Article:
Fees can quickly offset all of the interest your account might earn in an entire year so it’s more important to avoid fees than it is to maximize your interest rate.
For example, if you maintained a balance of $1,000 in a Savings Account and earned 1% interest throughout the year, you would earn $10 in interest by the end of the year. One Overdraft Fee could easily cost you twice that.  
Savings institutions typically offer new Checking Account customers Debit Cards which allow Checking Account holders to do the following:
  • Purchase items in the same manner as a Credit Card.
  • Make deposits and check account balances at ATMs.
  • Withdraw money from a Checking or Savings Account at an ATM.
  • Get cash back at the grocery store and some retail stores. 
Debit Card holders must establish a PIN (Personal Identification Number) when they receive their Debit Card and are required to enter their PIN at the time they make purchases or use an ATM.
Although most payments can now be made electronically online or by using a Debit Card, some payments must still be made using cash or Check. Until a Check is processed by the Check recipient’s savings institution, the money has not been transferred/paid by the Check writer to the Check recipient (so there is a level of risk involved until the Check is processed). The Check writer needs to record the Check number and dollar amount in their checkbook register and monitor their account balance to ensure that there are enough funds remaining until the Check is processed and the funds are withdrawn from their account.
How to write a check:
  1. Write the current date beside “Date”.
  2. Write the name of the Check recipient beside “Pay To The Order Of”.
  3. Write the dollar amount to be paid to the Check recipient in the box on the right hand side of the Check.
  4. Write the dollar amount (in words) to be paid to the Check recipient on the line beside “Dollars”.
  5. Sign the Check on the bottom right line.
  6. Write a description of what the money is being paid for beside “For”. 
Checking Account owners will complete a Deposit Slip at the time they open their account and in the future when they deposit additional funds into their Checking Account. Each Checkbook contains Deposit Slips which include the account owner’s name and account number. Account owners can also request cash back from their savings institution at the time that they provide their Deposit Slip and funds to be deposited to their savings institution (account owners are typically asked to sign the Deposit Slip in such instances).
How to write a Deposit Slip:
  1. Write the current date beside “Date”.
  2. Write the dollar amount of cash being deposited beside “Cash”.
  3. Write the Check number for each Check in the lines next to “List Checks Singly”.
  4. Write the dollar amounts for any additional funds being deposited by Check beneath the cash dollar amount.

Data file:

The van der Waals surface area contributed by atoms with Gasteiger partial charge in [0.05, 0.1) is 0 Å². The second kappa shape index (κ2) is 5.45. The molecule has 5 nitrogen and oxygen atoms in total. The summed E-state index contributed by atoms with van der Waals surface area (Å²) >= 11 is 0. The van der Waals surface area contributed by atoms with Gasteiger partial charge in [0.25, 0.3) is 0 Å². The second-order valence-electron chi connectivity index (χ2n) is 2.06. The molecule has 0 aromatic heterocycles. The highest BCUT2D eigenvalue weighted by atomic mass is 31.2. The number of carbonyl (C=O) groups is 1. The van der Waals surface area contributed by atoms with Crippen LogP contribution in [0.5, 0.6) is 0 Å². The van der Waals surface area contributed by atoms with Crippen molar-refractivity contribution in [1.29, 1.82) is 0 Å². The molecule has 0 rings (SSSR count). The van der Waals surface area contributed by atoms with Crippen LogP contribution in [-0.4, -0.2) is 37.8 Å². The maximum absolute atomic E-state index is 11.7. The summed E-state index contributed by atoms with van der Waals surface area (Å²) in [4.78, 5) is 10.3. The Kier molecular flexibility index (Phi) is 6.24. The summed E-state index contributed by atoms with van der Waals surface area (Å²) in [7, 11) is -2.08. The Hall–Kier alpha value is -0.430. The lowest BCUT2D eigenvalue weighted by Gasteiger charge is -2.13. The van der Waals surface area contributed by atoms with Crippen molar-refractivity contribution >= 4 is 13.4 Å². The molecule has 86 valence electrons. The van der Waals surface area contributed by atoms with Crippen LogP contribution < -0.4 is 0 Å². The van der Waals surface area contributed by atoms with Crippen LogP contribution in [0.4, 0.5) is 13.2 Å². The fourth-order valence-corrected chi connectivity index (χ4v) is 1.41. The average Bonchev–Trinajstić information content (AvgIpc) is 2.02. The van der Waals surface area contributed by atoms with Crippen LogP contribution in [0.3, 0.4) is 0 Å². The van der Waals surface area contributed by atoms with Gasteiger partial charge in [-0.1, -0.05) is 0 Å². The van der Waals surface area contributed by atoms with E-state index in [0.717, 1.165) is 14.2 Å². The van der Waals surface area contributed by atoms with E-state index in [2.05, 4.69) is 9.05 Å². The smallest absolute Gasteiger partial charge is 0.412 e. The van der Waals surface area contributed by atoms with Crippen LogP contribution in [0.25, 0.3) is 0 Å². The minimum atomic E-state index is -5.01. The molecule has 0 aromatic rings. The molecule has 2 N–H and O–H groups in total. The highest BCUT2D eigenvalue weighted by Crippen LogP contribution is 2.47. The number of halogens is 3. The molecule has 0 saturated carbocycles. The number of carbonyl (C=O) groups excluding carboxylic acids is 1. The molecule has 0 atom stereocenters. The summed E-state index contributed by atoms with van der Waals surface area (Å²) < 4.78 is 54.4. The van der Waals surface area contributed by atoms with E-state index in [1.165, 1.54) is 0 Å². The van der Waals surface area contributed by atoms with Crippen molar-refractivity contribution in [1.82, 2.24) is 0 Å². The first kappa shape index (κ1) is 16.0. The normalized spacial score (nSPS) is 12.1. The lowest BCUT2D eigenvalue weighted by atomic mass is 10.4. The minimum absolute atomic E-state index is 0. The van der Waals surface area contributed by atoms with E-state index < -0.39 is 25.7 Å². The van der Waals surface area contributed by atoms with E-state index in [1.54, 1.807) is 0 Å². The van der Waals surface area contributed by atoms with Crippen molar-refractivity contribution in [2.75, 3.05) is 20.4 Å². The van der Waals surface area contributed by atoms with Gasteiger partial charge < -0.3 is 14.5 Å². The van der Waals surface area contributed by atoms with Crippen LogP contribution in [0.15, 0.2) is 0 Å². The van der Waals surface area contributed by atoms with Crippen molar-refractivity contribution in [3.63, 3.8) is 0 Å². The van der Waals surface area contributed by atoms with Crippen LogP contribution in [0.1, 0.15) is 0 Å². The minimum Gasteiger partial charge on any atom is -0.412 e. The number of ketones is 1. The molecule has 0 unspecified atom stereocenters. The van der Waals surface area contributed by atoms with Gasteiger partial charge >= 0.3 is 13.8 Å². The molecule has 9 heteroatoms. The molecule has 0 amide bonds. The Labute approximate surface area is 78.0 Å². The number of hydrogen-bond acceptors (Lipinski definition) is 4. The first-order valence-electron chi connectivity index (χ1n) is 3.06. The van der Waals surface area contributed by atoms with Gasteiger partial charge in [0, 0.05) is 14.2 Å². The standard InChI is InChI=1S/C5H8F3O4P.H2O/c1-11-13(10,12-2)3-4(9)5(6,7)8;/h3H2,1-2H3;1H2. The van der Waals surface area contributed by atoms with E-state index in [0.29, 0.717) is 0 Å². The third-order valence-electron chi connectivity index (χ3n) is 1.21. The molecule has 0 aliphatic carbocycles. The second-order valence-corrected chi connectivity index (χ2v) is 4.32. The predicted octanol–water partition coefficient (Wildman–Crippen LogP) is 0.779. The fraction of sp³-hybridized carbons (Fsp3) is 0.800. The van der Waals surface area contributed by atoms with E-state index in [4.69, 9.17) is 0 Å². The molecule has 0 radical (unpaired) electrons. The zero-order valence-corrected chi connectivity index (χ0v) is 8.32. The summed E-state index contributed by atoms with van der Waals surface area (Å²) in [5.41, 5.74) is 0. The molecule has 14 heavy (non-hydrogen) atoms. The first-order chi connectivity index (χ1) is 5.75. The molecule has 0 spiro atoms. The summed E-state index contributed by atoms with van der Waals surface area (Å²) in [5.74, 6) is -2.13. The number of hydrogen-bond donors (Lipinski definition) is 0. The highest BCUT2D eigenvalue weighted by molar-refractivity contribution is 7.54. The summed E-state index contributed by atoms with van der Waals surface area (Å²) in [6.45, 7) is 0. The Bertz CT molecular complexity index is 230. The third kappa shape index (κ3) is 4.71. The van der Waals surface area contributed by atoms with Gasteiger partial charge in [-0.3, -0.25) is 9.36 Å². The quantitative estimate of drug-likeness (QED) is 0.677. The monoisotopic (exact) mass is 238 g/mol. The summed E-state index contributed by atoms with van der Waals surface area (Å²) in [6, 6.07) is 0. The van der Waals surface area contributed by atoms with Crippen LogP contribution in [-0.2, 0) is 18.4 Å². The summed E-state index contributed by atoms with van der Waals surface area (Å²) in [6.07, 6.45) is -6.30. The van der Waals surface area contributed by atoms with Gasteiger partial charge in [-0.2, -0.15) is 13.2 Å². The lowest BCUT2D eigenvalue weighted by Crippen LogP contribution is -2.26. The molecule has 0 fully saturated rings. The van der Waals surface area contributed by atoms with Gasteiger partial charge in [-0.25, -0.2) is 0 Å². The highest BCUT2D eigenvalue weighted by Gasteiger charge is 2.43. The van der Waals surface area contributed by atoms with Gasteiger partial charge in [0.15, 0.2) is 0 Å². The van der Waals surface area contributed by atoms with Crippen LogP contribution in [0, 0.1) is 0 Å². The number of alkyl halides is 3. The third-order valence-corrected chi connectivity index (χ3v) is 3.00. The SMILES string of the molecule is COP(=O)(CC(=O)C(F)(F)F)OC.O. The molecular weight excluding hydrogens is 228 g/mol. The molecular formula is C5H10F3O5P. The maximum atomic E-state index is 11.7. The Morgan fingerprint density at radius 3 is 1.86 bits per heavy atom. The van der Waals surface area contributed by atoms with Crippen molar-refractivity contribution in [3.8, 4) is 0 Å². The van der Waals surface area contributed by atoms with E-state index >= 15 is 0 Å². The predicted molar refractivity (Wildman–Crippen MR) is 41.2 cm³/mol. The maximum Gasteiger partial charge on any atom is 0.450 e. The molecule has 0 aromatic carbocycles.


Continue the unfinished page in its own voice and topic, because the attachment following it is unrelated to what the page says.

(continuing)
5. Write the sum of the deposits from both cash and Checks beside “Sub Total”.
  6. Write the dollar amount to be received in cash back beside “Less Cash Received”.
  7. Write the net amount being deposited (Sub Total – Less Cash Received) beside “$”. 
  8. If you are receiving cash back, then sign the Deposit Slip above “Signature Only If Cash Received From Deposit”. 
A Deposit is any transaction in which you add money to your account (i.e. when your paycheck is electronically deposited into your account, when you add the birthday money you received to your account, etc.).
A Withdrawal is any transaction in which you reduce money in your account (i.e. use funds from the account to pay for rent, take cash out of your account to make small purchases, etc.).
It is important to keep a record of your Deposits into your account (+) and Withdrawals from your account (-) so that you know if you have enough money left in your account for your next Withdrawal. Doing so will also help you to find mistakes and discrepancies in your account that you would have missed otherwise.
A Checkbook Register is a balance sheet stored in your Checkbook which allows you to keep track of your Deposits and Withdrawals so that you know what your account balance is before you make your next Withdrawal. This will minimize your chances of making Withdrawals in excess of your account balance. This is called Overdrafting and it can cause you to be charged Overdraft Fees.

Below is a sample Checkbook Register which has been balanced in blue. 

At the end of each month, your savings institution will provide you with your monthly Checking Account Statement which lists all Deposits, Withdrawals, fees charged, and interest earned during the most recent month. If you have balanced your Checkbook correctly throughout the month, then your Checkbook balance and your Checking Account Statement balance should match.
A large number of Americans live paycheck to paycheck and if anything ever goes wrong such as job loss, car repairs, or medical costs, many people go into panic mode to deal with the situation. A much better approach would be to open a Savings Account now and start building your emergency fund right away. For now, just try to save up to $500-$1,000. Once you reach your savings goal, celebrate! Then go right back to saving so that, over time, you ultimately have at least 6 to 9 months of living expenses set aside to prepare for unforeseen emergencies. If an emergency pops up, having an emergency fund will allow you to deal with the emergency without having to derail your financial life (which in turn can make you incredibly stressed and anxious about your future).
Having an emergency fund also gives you a better ability to pick your job and where you do it. Someone without an emergency fund who hates their current job is too worried about going broke to quit and try to move on to a better job. If they had an emergency fund, they would have a better chance of being able to leave their current job and stay financially afloat until they start making income at a job they actually like. So, as crazy as it sounds, an emergency fund can actually improve your job satisfaction!